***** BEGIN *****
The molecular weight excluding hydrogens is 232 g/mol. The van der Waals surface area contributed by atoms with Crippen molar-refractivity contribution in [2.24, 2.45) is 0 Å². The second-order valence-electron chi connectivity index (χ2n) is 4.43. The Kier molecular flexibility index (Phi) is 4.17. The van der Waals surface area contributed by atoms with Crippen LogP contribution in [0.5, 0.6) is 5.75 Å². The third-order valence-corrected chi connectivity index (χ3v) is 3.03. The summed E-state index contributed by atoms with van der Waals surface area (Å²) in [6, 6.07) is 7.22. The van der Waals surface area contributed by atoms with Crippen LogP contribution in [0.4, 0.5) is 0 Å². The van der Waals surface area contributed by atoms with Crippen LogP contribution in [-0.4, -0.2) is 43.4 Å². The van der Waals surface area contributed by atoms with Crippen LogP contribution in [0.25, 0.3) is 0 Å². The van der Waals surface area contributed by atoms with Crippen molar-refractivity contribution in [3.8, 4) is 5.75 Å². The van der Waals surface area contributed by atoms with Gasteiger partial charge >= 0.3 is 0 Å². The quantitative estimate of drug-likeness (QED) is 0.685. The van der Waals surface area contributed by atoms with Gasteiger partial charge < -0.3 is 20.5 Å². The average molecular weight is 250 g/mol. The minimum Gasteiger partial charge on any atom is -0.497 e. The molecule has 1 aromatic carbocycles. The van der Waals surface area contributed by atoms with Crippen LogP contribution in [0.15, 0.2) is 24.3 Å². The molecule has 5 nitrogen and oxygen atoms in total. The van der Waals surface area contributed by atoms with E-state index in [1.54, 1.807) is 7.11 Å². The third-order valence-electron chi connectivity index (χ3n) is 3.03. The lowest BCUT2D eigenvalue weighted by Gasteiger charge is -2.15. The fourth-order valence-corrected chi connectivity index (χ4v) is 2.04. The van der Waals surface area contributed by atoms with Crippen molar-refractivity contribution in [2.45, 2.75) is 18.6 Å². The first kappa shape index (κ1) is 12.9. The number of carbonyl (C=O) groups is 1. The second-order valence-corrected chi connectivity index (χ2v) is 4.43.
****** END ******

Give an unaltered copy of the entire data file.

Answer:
The molecular weight excluding hydrogens is 232 g/mol. The van der Waals surface area contributed by atoms with Crippen molar-refractivity contribution in [2.24, 2.45) is 0 Å². The second-order valence-electron chi connectivity index (χ2n) is 4.43. The Kier molecular flexibility index (Phi) is 4.17. The van der Waals surface area contributed by atoms with Crippen LogP contribution in [0.5, 0.6) is 5.75 Å². The third-order valence-corrected chi connectivity index (χ3v) is 3.03. The summed E-state index contributed by atoms with van der Waals surface area (Å²) in [6, 6.07) is 7.22. The van der Waals surface area contributed by atoms with Crippen LogP contribution in [0.4, 0.5) is 0 Å². The van der Waals surface area contributed by atoms with Crippen LogP contribution in [-0.4, -0.2) is 43.4 Å². The van der Waals surface area contributed by atoms with Crippen LogP contribution in [0.25, 0.3) is 0 Å². The van der Waals surface area contributed by atoms with Crippen molar-refractivity contribution in [3.8, 4) is 5.75 Å². The van der Waals surface area contributed by atoms with Gasteiger partial charge >= 0.3 is 0 Å². The quantitative estimate of drug-likeness (QED) is 0.685. The van der Waals surface area contributed by atoms with Gasteiger partial charge < -0.3 is 20.5 Å². The average molecular weight is 250 g/mol. The minimum Gasteiger partial charge on any atom is -0.497 e. The molecule has 1 aromatic carbocycles. The van der Waals surface area contributed by atoms with Crippen LogP contribution in [0.15, 0.2) is 24.3 Å². The molecule has 5 nitrogen and oxygen atoms in total. The van der Waals surface area contributed by atoms with E-state index in [1.54, 1.807) is 7.11 Å². The third-order valence-electron chi connectivity index (χ3n) is 3.03. The lowest BCUT2D eigenvalue weighted by Gasteiger charge is -2.15. The fourth-order valence-corrected chi connectivity index (χ4v) is 2.04. The van der Waals surface area contributed by atoms with Crippen molar-refractivity contribution in [2.45, 2.75) is 18.6 Å². The first kappa shape index (κ1) is 12.9. The number of carbonyl (C=O) groups is 1. The second-order valence-corrected chi connectivity index (χ2v) is 4.43.